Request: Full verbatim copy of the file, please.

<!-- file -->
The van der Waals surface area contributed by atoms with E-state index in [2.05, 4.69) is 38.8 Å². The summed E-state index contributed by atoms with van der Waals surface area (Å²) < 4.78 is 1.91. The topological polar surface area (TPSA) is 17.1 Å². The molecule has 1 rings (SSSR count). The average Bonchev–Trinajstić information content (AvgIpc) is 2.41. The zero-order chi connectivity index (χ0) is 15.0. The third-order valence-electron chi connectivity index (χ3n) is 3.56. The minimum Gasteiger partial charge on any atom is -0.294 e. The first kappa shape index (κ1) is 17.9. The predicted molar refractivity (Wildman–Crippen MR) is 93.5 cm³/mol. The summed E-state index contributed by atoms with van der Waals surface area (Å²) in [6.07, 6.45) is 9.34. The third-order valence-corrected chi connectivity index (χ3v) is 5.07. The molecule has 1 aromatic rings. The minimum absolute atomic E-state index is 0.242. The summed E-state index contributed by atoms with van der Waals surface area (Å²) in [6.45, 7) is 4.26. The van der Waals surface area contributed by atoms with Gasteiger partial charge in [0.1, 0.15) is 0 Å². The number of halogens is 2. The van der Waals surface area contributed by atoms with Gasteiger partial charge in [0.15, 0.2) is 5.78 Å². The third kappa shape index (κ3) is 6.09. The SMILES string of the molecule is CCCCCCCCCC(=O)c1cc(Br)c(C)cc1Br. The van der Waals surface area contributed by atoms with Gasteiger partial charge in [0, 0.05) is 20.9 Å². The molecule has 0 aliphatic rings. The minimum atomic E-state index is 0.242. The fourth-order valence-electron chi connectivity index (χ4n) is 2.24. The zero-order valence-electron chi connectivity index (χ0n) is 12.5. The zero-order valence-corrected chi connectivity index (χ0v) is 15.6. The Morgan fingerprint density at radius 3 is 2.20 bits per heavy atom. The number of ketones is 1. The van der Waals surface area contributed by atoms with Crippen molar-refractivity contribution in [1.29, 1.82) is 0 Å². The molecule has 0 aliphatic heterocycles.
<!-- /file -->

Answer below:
The van der Waals surface area contributed by atoms with E-state index in [2.05, 4.69) is 38.8 Å². The summed E-state index contributed by atoms with van der Waals surface area (Å²) < 4.78 is 1.91. The topological polar surface area (TPSA) is 17.1 Å². The molecule has 1 rings (SSSR count). The average Bonchev–Trinajstić information content (AvgIpc) is 2.41. The zero-order chi connectivity index (χ0) is 15.0. The third-order valence-electron chi connectivity index (χ3n) is 3.56. The minimum Gasteiger partial charge on any atom is -0.294 e. The first kappa shape index (κ1) is 17.9. The predicted molar refractivity (Wildman–Crippen MR) is 93.5 cm³/mol. The summed E-state index contributed by atoms with van der Waals surface area (Å²) in [6.07, 6.45) is 9.34. The third-order valence-corrected chi connectivity index (χ3v) is 5.07. The molecule has 1 aromatic rings. The minimum absolute atomic E-state index is 0.242. The summed E-state index contributed by atoms with van der Waals surface area (Å²) in [6.45, 7) is 4.26. The van der Waals surface area contributed by atoms with Gasteiger partial charge in [0.1, 0.15) is 0 Å². The number of halogens is 2. The van der Waals surface area contributed by atoms with Gasteiger partial charge in [0.15, 0.2) is 5.78 Å². The third kappa shape index (κ3) is 6.09. The SMILES string of the molecule is CCCCCCCCCC(=O)c1cc(Br)c(C)cc1Br. The van der Waals surface area contributed by atoms with Gasteiger partial charge in [0, 0.05) is 20.9 Å². The molecule has 0 aliphatic rings. The minimum atomic E-state index is 0.242. The fourth-order valence-electron chi connectivity index (χ4n) is 2.24. The zero-order valence-electron chi connectivity index (χ0n) is 12.5. The zero-order valence-corrected chi connectivity index (χ0v) is 15.6. The Morgan fingerprint density at radius 3 is 2.20 bits per heavy atom. The number of ketones is 1. The van der Waals surface area contributed by atoms with Crippen molar-refractivity contribution in [1.29, 1.82) is 0 Å². The molecule has 0 aliphatic heterocycles.